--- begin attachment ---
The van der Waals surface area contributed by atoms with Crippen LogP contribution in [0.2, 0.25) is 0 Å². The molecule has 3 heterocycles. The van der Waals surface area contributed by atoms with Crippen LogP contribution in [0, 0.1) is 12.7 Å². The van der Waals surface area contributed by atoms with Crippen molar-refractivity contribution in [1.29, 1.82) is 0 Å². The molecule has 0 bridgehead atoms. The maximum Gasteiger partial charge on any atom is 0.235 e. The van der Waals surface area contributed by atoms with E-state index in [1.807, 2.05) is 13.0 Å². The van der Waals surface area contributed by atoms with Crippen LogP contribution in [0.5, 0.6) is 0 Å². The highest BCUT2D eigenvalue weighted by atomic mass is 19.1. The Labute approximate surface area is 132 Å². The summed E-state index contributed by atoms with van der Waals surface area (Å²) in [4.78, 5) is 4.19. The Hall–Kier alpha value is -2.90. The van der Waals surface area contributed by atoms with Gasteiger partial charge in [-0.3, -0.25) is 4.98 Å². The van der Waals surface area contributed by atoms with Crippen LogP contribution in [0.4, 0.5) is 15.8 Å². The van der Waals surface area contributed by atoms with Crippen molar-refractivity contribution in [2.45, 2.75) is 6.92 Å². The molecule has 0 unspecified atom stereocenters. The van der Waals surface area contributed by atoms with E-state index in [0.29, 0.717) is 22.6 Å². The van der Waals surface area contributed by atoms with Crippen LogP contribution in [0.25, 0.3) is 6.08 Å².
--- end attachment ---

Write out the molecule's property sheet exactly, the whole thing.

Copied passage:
The van der Waals surface area contributed by atoms with Crippen LogP contribution in [0.2, 0.25) is 0 Å². The molecule has 3 heterocycles. The van der Waals surface area contributed by atoms with Crippen LogP contribution in [0, 0.1) is 12.7 Å². The van der Waals surface area contributed by atoms with Crippen molar-refractivity contribution in [1.29, 1.82) is 0 Å². The molecule has 0 bridgehead atoms. The maximum Gasteiger partial charge on any atom is 0.235 e. The van der Waals surface area contributed by atoms with E-state index in [1.807, 2.05) is 13.0 Å². The van der Waals surface area contributed by atoms with Crippen LogP contribution in [0.5, 0.6) is 0 Å². The highest BCUT2D eigenvalue weighted by atomic mass is 19.1. The Labute approximate surface area is 132 Å². The summed E-state index contributed by atoms with van der Waals surface area (Å²) in [4.78, 5) is 4.19. The Hall–Kier alpha value is -2.90. The van der Waals surface area contributed by atoms with Gasteiger partial charge in [-0.3, -0.25) is 4.98 Å². The van der Waals surface area contributed by atoms with Crippen LogP contribution in [0.4, 0.5) is 15.8 Å². The van der Waals surface area contributed by atoms with Crippen molar-refractivity contribution in [2.45, 2.75) is 6.92 Å². The molecule has 0 unspecified atom stereocenters. The van der Waals surface area contributed by atoms with E-state index in [0.29, 0.717) is 22.6 Å². The van der Waals surface area contributed by atoms with Crippen LogP contribution in [0.25, 0.3) is 6.08 Å².